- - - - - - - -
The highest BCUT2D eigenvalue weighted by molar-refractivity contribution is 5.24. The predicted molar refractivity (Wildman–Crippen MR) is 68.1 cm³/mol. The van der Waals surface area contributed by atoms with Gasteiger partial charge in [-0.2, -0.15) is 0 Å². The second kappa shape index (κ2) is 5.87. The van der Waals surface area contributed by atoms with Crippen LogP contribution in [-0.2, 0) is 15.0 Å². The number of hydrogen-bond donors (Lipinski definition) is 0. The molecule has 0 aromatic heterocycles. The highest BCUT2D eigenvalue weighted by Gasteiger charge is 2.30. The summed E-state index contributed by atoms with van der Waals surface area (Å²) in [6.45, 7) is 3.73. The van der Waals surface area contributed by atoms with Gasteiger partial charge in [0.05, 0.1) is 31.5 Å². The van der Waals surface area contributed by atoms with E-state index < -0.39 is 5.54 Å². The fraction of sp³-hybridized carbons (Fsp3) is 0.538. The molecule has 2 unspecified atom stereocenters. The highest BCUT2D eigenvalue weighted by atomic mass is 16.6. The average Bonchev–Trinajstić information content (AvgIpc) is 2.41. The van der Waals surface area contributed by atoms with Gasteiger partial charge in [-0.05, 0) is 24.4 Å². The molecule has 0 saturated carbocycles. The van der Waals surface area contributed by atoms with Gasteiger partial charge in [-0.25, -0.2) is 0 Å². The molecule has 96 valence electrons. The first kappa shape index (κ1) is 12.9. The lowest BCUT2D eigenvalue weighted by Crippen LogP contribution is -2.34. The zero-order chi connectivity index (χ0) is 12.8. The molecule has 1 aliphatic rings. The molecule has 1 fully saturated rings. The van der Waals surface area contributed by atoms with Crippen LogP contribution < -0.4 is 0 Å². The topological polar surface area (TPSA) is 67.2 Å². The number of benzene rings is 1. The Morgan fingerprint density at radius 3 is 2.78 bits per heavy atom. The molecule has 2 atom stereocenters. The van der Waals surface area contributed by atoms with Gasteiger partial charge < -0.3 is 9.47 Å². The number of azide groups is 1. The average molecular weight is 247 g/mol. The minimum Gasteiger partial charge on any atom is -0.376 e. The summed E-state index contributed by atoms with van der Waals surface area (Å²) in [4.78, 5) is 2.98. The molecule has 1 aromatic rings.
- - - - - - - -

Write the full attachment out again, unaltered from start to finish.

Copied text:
The highest BCUT2D eigenvalue weighted by molar-refractivity contribution is 5.24. The predicted molar refractivity (Wildman–Crippen MR) is 68.1 cm³/mol. The van der Waals surface area contributed by atoms with Gasteiger partial charge in [-0.2, -0.15) is 0 Å². The second kappa shape index (κ2) is 5.87. The van der Waals surface area contributed by atoms with Crippen LogP contribution in [-0.2, 0) is 15.0 Å². The number of hydrogen-bond donors (Lipinski definition) is 0. The molecule has 0 aromatic heterocycles. The highest BCUT2D eigenvalue weighted by Gasteiger charge is 2.30. The summed E-state index contributed by atoms with van der Waals surface area (Å²) in [6.45, 7) is 3.73. The van der Waals surface area contributed by atoms with Gasteiger partial charge in [0.05, 0.1) is 31.5 Å². The van der Waals surface area contributed by atoms with E-state index < -0.39 is 5.54 Å². The fraction of sp³-hybridized carbons (Fsp3) is 0.538. The molecule has 2 unspecified atom stereocenters. The highest BCUT2D eigenvalue weighted by atomic mass is 16.6. The average Bonchev–Trinajstić information content (AvgIpc) is 2.41. The van der Waals surface area contributed by atoms with Gasteiger partial charge in [-0.05, 0) is 24.4 Å². The molecule has 0 saturated carbocycles. The van der Waals surface area contributed by atoms with Gasteiger partial charge in [-0.25, -0.2) is 0 Å². The molecule has 96 valence electrons. The first kappa shape index (κ1) is 12.9. The lowest BCUT2D eigenvalue weighted by Crippen LogP contribution is -2.34. The zero-order chi connectivity index (χ0) is 12.8. The molecule has 1 aliphatic rings. The molecule has 1 fully saturated rings. The van der Waals surface area contributed by atoms with Crippen LogP contribution < -0.4 is 0 Å². The topological polar surface area (TPSA) is 67.2 Å². The number of benzene rings is 1. The Morgan fingerprint density at radius 3 is 2.78 bits per heavy atom. The molecule has 2 atom stereocenters. The van der Waals surface area contributed by atoms with Gasteiger partial charge < -0.3 is 9.47 Å². The number of azide groups is 1. The average molecular weight is 247 g/mol. The minimum Gasteiger partial charge on any atom is -0.376 e. The summed E-state index contributed by atoms with van der Waals surface area (Å²) in [4.78, 5) is 2.98. The molecule has 1 aromatic rings.